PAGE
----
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Subject: Re: [boost] [contract] move operations and class invariants
From: Andrzej Krzemienski (akrzemi1_at_[hidden])
Date: 2017-11-29 08:29:41

2017-11-29 5:39 GMT+01:00 Lorenzo Caminiti via Boost <boost_at_[hidden]>

> Hello all,
> This is not really a question about Boost.Contract, but more a
> question on how contract programming interacts with C++ move
> operations.
> C++ requires that moved-from objects can still be destructed. Because
> contract programming requires class invariants to hold at destructor
> entry, it follows that moved-from objects must still satisfy class
> invariants.
> That sounds restrictive... and it might force the class invariants to
> be empty. For example, for vector a class invariant is size() <=
> capacity(). Should that sill hold after the vector has been moved?
> That means I can still call size() and capacity() on a moved-from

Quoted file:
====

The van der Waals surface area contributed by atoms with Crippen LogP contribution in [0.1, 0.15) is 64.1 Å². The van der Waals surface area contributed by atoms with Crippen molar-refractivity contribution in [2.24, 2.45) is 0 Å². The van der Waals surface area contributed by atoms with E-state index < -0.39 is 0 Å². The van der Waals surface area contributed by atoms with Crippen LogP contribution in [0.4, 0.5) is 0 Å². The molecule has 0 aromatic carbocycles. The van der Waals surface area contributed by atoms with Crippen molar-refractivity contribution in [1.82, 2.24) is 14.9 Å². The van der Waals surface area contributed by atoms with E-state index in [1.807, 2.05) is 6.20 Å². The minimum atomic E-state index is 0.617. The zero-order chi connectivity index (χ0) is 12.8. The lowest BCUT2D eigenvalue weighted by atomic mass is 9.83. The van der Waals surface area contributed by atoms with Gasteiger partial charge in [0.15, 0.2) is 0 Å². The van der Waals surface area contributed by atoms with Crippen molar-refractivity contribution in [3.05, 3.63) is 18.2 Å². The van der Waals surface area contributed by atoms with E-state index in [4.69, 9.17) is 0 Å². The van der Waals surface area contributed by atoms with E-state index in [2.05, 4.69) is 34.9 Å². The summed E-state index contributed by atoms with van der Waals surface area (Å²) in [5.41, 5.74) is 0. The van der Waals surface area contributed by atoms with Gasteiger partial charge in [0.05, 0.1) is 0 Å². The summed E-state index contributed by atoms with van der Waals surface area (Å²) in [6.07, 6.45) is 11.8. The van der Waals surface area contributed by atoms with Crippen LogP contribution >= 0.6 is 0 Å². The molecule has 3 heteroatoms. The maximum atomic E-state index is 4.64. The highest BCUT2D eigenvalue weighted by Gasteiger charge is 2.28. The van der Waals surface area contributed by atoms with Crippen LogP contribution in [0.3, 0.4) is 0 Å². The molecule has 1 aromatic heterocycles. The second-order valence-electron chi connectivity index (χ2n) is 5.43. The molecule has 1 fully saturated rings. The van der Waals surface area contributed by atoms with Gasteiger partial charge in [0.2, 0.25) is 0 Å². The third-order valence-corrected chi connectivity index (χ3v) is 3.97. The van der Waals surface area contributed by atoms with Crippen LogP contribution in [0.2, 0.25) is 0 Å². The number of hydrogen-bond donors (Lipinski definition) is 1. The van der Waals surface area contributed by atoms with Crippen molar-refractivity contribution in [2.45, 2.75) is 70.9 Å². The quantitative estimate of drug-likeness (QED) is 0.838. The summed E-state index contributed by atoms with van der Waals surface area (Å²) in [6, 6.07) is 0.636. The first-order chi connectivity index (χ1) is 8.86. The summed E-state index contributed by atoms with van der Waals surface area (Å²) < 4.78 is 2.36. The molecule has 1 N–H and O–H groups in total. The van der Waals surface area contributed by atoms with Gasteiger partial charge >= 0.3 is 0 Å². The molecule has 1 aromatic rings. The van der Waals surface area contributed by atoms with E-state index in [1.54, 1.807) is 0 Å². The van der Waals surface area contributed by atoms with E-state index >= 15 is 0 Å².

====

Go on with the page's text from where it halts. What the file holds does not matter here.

> object, which might not be the case.
> If some sort of moved() function could be called on a moved-from
> object, the invariants could be programmed as follow to work around
> this issue:
> class vector {
> void invariant() cont {
> if(!moved()) BOOST_CONTRACT_ASSERT(size() <= capacity());
> ... // Only invariants that are truly needed to execute the
> destructor.
> }
> bool moved() const;
> public:
> vector(vector&& other) {
> boost::contract::check c = boost::contract::constructor(this)
> .postcondition([&] {
> BOOST_CONTRACT_ASSERT(other.moved());
> })
> ;
> ...
> }
> ...
> };
> I'm not really sure... What do you think? Do you know if this topic
> "C++ move & class invariants" has already been discussed somewhere?

Sort of. I think that there is a consensus there: if you allow the
*special* moved-from state, or "zombie" state (occasionally, but not
necessarily, equivalent to default-constructed state), you cannot have
strong invariants in your class. Now your invariants will have to be
"either in zombie state or the strong invariant holds".

Some mention of it in the blog post:

This is one tiny aspect where C++11 move semantics made the language a bit
worse compared to C++98. This can be somewhat mitigated in C++17, where you
can return by value non-moveable types. No moves - no weak invariant

Proper fix could only be achieved with "destructive move", but I do not
know if it is doable in C++.


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